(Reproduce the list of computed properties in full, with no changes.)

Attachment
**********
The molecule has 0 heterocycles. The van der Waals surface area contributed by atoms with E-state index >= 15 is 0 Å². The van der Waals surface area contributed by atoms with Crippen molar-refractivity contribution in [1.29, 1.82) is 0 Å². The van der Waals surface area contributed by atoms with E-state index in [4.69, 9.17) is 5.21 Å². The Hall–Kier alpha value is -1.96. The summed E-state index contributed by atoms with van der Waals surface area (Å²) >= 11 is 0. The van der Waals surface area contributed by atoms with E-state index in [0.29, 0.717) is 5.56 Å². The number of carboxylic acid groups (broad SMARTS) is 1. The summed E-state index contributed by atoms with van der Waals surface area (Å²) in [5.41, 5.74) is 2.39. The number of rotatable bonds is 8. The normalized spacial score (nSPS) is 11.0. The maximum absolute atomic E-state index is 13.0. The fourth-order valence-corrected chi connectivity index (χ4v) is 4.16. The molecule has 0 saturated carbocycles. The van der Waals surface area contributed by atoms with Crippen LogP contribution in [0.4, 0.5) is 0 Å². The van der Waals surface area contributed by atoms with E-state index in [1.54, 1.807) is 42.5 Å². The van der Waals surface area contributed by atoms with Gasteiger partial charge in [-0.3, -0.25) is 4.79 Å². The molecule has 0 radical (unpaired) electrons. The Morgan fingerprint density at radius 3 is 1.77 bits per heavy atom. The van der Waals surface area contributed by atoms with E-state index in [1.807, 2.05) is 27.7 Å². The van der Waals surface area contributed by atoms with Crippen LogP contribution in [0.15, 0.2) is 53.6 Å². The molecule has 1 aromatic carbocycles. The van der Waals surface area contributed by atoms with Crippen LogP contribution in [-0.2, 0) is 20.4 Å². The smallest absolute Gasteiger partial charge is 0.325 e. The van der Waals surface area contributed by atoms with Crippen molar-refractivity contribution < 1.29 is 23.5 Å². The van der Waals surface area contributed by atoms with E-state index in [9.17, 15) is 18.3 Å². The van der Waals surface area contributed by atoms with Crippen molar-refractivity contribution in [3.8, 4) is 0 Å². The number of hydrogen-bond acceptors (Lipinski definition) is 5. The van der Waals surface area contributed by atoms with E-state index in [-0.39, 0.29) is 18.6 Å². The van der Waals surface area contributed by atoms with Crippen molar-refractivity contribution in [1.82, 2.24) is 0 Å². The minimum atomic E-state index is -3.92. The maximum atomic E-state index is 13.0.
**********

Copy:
The molecule has 0 heterocycles. The van der Waals surface area contributed by atoms with E-state index >= 15 is 0 Å². The van der Waals surface area contributed by atoms with Crippen molar-refractivity contribution in [1.29, 1.82) is 0 Å². The van der Waals surface area contributed by atoms with E-state index in [4.69, 9.17) is 5.21 Å². The Hall–Kier alpha value is -1.96. The summed E-state index contributed by atoms with van der Waals surface area (Å²) >= 11 is 0. The van der Waals surface area contributed by atoms with E-state index in [0.29, 0.717) is 5.56 Å². The number of carboxylic acid groups (broad SMARTS) is 1. The summed E-state index contributed by atoms with van der Waals surface area (Å²) in [5.41, 5.74) is 2.39. The number of rotatable bonds is 8. The normalized spacial score (nSPS) is 11.0. The maximum absolute atomic E-state index is 13.0. The fourth-order valence-corrected chi connectivity index (χ4v) is 4.16. The molecule has 0 saturated carbocycles. The van der Waals surface area contributed by atoms with Crippen LogP contribution in [0.4, 0.5) is 0 Å². The van der Waals surface area contributed by atoms with E-state index in [1.54, 1.807) is 42.5 Å². The van der Waals surface area contributed by atoms with Gasteiger partial charge in [-0.3, -0.25) is 4.79 Å². The molecule has 0 radical (unpaired) electrons. The Morgan fingerprint density at radius 3 is 1.77 bits per heavy atom. The van der Waals surface area contributed by atoms with E-state index in [1.807, 2.05) is 27.7 Å². The van der Waals surface area contributed by atoms with Crippen LogP contribution in [0.15, 0.2) is 53.6 Å². The molecule has 1 aromatic carbocycles. The van der Waals surface area contributed by atoms with Crippen LogP contribution in [-0.2, 0) is 20.4 Å². The smallest absolute Gasteiger partial charge is 0.325 e. The van der Waals surface area contributed by atoms with Crippen molar-refractivity contribution < 1.29 is 23.5 Å². The van der Waals surface area contributed by atoms with E-state index in [9.17, 15) is 18.3 Å². The van der Waals surface area contributed by atoms with Crippen molar-refractivity contribution in [3.8, 4) is 0 Å². The number of hydrogen-bond acceptors (Lipinski definition) is 5. The van der Waals surface area contributed by atoms with E-state index in [-0.39, 0.29) is 18.6 Å². The van der Waals surface area contributed by atoms with Crippen molar-refractivity contribution in [1.82, 2.24) is 0 Å². The minimum atomic E-state index is -3.92. The maximum atomic E-state index is 13.0.